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Put an End to Endophthalmitis
Preventing the rare but potentially devastating eye infection requires wide-ranging and ongoing efforts.
Joe Paone
Publish Date: June 15, 2021   |  Tags:   Patient Safety Infection Prevention Ophthalmology
Clean Eyes
CLEAN EYES A vital aspect of endophthalmitis prevention is applying povidone-iodine before procedures to prepare the lids, lashes and ocular surface.   |   Christina Y. Weng

Endophthalmitis is a rare, but potentially devastating, eye infection that can cause permanent loss of vision. Advances in instrument sterilization practices, more effective antisepsis of the eye before surgery, and more proactive patient and staff education are helping to ensure these infections don't occur.

"When physicians perform outpatient surgery or administer injections in an office setting, infections rates are relatively low," says Abdhish R. Bhavsar, MD, clinical spokes-person for the American Academy of Ophthalmology and director of the Retina Center in Minneapolis.

So, what leads to these exceedingly rare infections at surgery centers and ophthalmology offices? "Occasionally," says Dr. Bhavsar, "there are breaches in sterility."

Dr. Bhavsar says the two most important endophthalmitis prevention steps are proper sterilization of instrumentation, and preoperative and intraoperative antisepsis of the ocular surface as well as the eye lids and lashes. A large portion of his instrumentation is single-use, and the remaining multi-use tools are sterilized according to strict guidelines. For antisepsis, he usually prepares the skin around the eyelids and the ocular surface with povidone-iodine. He often employs a topical anesthetic before the povidone-iodine application because the latter can sting.

Dr. Bhavsar suggests reacting rapidly and performing a root cause analysis when cases occur. "Examine all of your processes to determine if there are any risk factors that could be leading to infection," he says. "For example, infections might be linked to sterilizing instruments in a different manner or using a different solution in the eye."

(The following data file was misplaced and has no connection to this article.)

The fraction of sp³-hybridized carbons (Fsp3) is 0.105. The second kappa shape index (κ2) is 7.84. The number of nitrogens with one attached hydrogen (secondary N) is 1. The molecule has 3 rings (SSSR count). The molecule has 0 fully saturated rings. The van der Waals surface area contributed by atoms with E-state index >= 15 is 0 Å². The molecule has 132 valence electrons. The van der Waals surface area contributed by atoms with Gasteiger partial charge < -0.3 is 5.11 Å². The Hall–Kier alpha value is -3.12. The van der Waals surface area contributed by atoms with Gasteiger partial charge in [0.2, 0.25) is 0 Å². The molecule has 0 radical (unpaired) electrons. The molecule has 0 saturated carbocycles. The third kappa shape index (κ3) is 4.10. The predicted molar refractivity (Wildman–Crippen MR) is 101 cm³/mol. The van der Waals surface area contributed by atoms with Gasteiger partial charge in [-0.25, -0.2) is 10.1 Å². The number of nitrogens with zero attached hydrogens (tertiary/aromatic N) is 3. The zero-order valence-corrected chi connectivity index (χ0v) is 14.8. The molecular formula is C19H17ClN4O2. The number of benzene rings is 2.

Dr. Bhavsar says facilities should self-audit to identify these issues before any cases occur. "We all should be auditing ourselves continuously," he says.

The onset of postoperative endophthalmitis symptoms varies, according to Dr. Bhavsar, although he says most infections become evident within the first week. "Symptoms include decreased vision, pain, light sensitivity, increased floaters and increased discharge from the surface of the eye," he says.

It's vital to educate patients on recognizing infections so they know to come in as soon as possible when symptoms develop. "We want the patient to come in the same day of noticing symptoms," says Dr. Bhavsar. "All patients who have procedures on the eye need to be warned about the same symptomatology."

Dr. Bhavsar describes postoperative infection symptoms for patients before surgery, and reinforces that information after surgery, including within discharge paperwork. He then brings it up again on the first postoperative visit.

Outcomes for endophthalmitis patients vary. "In cases where we can treat the infection earlier, or when the case is less severe, generally the vision prognosis is better," says Dr. Bhavsar. "When cases are extremely severe, the prognosis is much more guarded or poor. Many patients who have this infection still recover vision to varying extents, and some recover vision very well. A high percentage end up with 20/40 vision, which is very good considering the eye had a severe infection."

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